As Cardano is a proof-of-stake system, owning ada not only allows you to buy goods or services, but also confers upon you the right and obligation to participate in the protocol and create blocks. Delegation of stake is a mechanism inherent in the Cardano proof-of-stake (PoS) protocol that allows the protocol to scale even in a setting where the set of stakeholders is highly fragmented.
Anyone who owns ada can participate in the delegation of stake process while retaining their spending power. Note that you can spend your ada normally at any time, regardless of how you delegated it. This mechanism will enable stakeholders to participate in the slot leader election process in each epoch.
Stake delegation gives rise to “stake pools” that act in the similar way to mining pools in the Bitcoin protocol. Stake pool operators must be online in order to generate blocks when they are selected as slot leaders.
Stake delegation requirements
Delegating stake requires posting two certificates to the chain: a staking address registration, and a delegation certificate. Posting certificates requires funds, so a user setting up their first wallet will need a bootstrapping mechanism. This mechanism relies on the possibility of base addresses using a staking key before posting the registration certificate for that key. Note that the stake address can be based either on a single key or on a script such as multi-sig.
With the concept of delegation, any stakeholder can allow a stake pool to generate blocks for the Cardano network and then the rewards will be paid by the protocol for all participants including the fees for the stake pool operators. A stake holder delegates to a particular pool ID, which is the hash of the operator's verification key.
In order to limit the delegate’s block generation power to a certain range of epochs and slots, the stakeholder can limit the proxy signing key’s valid message space to strings ending with a slot number in a specific range of values. This simple scheme is secure due to the verifiability and prevention of misuse properties of proxy signature schemes. This ensures that any stakeholder can verify that a proxy signing key was actually issued by a specific stakeholder to a specific delegate and that the delegate can only use these keys to sign messages inside the key’s valid message space, respectively.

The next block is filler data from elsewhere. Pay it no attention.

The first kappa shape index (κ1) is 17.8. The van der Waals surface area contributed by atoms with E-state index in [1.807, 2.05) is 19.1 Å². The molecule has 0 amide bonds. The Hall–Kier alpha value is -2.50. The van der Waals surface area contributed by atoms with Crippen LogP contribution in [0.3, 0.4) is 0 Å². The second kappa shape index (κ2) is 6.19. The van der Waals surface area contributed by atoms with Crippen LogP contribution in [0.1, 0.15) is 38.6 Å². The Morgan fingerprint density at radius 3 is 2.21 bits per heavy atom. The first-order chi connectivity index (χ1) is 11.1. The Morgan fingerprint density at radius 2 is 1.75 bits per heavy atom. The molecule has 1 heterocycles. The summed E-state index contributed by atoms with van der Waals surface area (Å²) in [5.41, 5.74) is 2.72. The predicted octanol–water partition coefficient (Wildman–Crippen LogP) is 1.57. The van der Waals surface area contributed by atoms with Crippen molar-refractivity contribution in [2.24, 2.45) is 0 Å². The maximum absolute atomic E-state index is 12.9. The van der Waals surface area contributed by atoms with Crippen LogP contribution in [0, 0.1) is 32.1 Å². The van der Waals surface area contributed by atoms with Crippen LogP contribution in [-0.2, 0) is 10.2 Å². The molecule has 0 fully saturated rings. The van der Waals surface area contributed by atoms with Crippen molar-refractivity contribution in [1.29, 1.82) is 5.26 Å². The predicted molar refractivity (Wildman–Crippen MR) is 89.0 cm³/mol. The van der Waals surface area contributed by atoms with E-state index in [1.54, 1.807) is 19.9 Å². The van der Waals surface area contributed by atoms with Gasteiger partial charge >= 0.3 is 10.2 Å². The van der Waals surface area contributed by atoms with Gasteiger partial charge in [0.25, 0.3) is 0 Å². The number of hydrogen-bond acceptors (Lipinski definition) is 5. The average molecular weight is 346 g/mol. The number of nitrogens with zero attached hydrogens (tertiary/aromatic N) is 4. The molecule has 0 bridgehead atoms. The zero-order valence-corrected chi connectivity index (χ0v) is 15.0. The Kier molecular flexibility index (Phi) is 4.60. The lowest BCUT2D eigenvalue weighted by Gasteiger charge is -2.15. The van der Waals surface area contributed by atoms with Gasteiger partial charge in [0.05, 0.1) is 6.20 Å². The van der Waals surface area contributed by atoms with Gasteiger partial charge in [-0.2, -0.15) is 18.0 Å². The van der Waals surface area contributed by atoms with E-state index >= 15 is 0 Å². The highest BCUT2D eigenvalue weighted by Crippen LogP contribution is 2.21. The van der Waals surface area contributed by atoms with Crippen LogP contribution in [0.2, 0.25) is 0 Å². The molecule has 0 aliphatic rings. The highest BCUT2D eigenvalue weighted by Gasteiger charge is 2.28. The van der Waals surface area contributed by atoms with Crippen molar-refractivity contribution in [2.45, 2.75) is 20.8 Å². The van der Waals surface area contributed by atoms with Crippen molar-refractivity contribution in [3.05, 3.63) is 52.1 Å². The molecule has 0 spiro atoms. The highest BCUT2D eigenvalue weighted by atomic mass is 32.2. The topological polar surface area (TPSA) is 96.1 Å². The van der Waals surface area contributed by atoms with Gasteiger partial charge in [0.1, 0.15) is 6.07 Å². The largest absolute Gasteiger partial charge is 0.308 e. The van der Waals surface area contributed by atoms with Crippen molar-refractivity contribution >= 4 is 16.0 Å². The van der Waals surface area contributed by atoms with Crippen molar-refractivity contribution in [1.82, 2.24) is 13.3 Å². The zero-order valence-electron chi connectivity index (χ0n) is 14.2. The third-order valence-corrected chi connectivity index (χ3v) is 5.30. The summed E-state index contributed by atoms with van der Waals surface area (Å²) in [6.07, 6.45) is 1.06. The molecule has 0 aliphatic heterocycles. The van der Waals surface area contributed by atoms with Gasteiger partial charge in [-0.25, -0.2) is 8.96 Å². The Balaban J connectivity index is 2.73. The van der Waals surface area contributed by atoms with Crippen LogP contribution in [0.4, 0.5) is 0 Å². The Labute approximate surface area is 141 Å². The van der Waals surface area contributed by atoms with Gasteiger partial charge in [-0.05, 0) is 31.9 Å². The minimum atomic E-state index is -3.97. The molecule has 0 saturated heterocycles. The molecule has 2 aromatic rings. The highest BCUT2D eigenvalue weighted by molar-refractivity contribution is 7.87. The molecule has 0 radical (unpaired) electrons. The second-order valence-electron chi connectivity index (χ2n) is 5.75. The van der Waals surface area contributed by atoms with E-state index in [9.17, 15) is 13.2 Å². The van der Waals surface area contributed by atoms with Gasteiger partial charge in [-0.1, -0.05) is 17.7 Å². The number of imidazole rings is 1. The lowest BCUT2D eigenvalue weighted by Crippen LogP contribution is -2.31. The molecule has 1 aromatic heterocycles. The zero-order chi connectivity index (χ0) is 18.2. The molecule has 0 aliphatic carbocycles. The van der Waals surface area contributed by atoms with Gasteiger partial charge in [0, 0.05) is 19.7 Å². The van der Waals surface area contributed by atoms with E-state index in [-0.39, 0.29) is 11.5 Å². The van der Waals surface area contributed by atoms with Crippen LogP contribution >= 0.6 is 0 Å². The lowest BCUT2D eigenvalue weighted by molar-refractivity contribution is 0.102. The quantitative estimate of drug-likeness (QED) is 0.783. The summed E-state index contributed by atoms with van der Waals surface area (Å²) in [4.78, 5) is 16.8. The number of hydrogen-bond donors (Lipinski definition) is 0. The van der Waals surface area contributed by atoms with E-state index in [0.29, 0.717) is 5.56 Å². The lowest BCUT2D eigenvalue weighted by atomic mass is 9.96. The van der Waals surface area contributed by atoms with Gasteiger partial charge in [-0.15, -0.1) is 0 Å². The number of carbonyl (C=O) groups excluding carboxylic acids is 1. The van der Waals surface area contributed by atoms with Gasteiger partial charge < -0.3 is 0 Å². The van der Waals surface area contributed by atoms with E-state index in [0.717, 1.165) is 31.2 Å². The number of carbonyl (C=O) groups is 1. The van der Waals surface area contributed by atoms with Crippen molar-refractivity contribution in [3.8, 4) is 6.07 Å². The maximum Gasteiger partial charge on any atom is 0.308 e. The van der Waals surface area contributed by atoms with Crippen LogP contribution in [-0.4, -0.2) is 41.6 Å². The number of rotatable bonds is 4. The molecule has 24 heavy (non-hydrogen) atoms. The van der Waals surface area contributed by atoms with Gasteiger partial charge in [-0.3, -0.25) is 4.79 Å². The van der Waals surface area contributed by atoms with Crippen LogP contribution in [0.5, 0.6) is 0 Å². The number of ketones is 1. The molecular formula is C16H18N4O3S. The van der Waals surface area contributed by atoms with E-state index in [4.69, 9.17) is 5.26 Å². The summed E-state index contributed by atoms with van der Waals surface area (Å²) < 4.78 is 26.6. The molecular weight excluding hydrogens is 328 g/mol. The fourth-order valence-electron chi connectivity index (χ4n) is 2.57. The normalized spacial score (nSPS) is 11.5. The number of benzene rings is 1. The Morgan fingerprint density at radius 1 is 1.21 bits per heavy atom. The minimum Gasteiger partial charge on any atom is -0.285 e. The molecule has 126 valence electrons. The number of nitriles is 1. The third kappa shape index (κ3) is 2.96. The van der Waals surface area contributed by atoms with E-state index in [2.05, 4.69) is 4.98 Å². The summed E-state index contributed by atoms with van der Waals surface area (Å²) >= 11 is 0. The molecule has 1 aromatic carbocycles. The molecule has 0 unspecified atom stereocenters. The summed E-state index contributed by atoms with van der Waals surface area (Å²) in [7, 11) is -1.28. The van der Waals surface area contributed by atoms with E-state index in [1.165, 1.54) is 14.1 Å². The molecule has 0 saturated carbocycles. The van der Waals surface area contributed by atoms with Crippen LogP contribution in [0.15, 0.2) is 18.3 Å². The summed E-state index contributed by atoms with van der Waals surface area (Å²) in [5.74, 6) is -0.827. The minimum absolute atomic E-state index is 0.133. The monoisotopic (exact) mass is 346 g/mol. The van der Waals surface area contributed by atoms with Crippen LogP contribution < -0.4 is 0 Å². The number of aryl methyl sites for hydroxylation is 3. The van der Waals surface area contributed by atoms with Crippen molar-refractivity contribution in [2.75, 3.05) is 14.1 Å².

The funds belonging to one staking key of a user’s wallet requires posting a single transaction, containing a delegation certificate. This will only incur the usual transaction fees. In particular, a stake holder needs to pay a deposit for registering a stake address and not for the stake delegation itself. Once a stake address is registered, the stake holder wiil only pay fees to set the delegation choice.
Note that the stake holder's stake will count for the pool's stake during the reward calculation.
Stake delegation scenario
Imagine a user who is about to receive their first ada,for example through redemption, from a trade on an exchange, or some other source. They will set up a new wallet, and create an address to receive those funds. This address will be a base address, using a staking key that is generated by the wallet, but not yet registered on the chain.
After receiving the initial funds, the user can then participate in staking, by posting a staking key registration certificate, as well as a delegation certificate for their staking key. Once the key is registered, newly created addresses can be pointer addresses to the staking key registration certificate.